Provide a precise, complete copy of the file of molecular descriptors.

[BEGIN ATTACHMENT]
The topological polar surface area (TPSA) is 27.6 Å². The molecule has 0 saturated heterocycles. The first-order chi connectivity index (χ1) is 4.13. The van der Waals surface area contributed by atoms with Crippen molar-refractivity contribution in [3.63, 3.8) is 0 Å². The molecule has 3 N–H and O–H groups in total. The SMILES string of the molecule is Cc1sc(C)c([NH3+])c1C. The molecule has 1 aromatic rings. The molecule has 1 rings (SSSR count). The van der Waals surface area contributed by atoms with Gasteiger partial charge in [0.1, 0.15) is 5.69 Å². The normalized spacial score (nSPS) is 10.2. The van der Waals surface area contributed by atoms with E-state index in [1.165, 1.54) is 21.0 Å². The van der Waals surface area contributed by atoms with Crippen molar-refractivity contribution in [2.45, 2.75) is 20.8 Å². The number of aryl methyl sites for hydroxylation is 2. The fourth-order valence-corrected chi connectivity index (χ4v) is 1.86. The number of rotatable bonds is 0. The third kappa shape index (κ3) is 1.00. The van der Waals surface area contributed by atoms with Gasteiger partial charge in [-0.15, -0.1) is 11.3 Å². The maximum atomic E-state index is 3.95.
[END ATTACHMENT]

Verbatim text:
The topological polar surface area (TPSA) is 27.6 Å². The molecule has 0 saturated heterocycles. The first-order chi connectivity index (χ1) is 4.13. The van der Waals surface area contributed by atoms with Crippen molar-refractivity contribution in [3.63, 3.8) is 0 Å². The molecule has 3 N–H and O–H groups in total. The SMILES string of the molecule is Cc1sc(C)c([NH3+])c1C. The molecule has 1 aromatic rings. The molecule has 1 rings (SSSR count). The van der Waals surface area contributed by atoms with Gasteiger partial charge in [0.1, 0.15) is 5.69 Å². The normalized spacial score (nSPS) is 10.2. The van der Waals surface area contributed by atoms with E-state index in [1.165, 1.54) is 21.0 Å². The van der Waals surface area contributed by atoms with Crippen molar-refractivity contribution in [2.45, 2.75) is 20.8 Å². The number of aryl methyl sites for hydroxylation is 2. The fourth-order valence-corrected chi connectivity index (χ4v) is 1.86. The number of rotatable bonds is 0. The third kappa shape index (κ3) is 1.00. The van der Waals surface area contributed by atoms with Gasteiger partial charge in [-0.15, -0.1) is 11.3 Å². The maximum atomic E-state index is 3.95.